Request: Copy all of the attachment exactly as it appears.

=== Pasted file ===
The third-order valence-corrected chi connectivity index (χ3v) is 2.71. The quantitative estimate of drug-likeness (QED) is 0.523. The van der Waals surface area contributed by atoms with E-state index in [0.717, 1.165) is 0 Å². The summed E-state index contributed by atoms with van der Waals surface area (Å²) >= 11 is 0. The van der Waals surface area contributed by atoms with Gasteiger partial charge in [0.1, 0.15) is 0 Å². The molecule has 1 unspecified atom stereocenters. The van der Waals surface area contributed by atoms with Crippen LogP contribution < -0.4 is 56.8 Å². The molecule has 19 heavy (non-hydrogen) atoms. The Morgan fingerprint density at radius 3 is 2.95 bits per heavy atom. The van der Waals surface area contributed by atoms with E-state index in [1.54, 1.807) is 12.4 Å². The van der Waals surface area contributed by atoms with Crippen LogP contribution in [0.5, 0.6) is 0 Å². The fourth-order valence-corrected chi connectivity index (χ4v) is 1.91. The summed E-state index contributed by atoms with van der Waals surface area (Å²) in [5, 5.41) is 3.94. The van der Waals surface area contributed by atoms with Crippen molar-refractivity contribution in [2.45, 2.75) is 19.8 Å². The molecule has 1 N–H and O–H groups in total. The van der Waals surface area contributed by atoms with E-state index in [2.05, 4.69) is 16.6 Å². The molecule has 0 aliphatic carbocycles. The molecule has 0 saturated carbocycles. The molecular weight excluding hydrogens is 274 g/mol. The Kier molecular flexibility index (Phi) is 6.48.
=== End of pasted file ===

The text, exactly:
The third-order valence-corrected chi connectivity index (χ3v) is 2.71. The quantitative estimate of drug-likeness (QED) is 0.523. The van der Waals surface area contributed by atoms with E-state index in [0.717, 1.165) is 0 Å². The summed E-state index contributed by atoms with van der Waals surface area (Å²) >= 11 is 0. The van der Waals surface area contributed by atoms with Gasteiger partial charge in [0.1, 0.15) is 0 Å². The molecule has 1 unspecified atom stereocenters. The van der Waals surface area contributed by atoms with Crippen LogP contribution < -0.4 is 56.8 Å². The molecule has 19 heavy (non-hydrogen) atoms. The Morgan fingerprint density at radius 3 is 2.95 bits per heavy atom. The van der Waals surface area contributed by atoms with E-state index in [1.54, 1.807) is 12.4 Å². The van der Waals surface area contributed by atoms with Crippen LogP contribution in [0.5, 0.6) is 0 Å². The fourth-order valence-corrected chi connectivity index (χ4v) is 1.91. The summed E-state index contributed by atoms with van der Waals surface area (Å²) in [5, 5.41) is 3.94. The van der Waals surface area contributed by atoms with Crippen molar-refractivity contribution in [2.45, 2.75) is 19.8 Å². The molecule has 1 N–H and O–H groups in total. The van der Waals surface area contributed by atoms with E-state index in [2.05, 4.69) is 16.6 Å². The molecule has 0 aliphatic carbocycles. The molecule has 0 saturated carbocycles. The molecular weight excluding hydrogens is 274 g/mol. The Kier molecular flexibility index (Phi) is 6.48.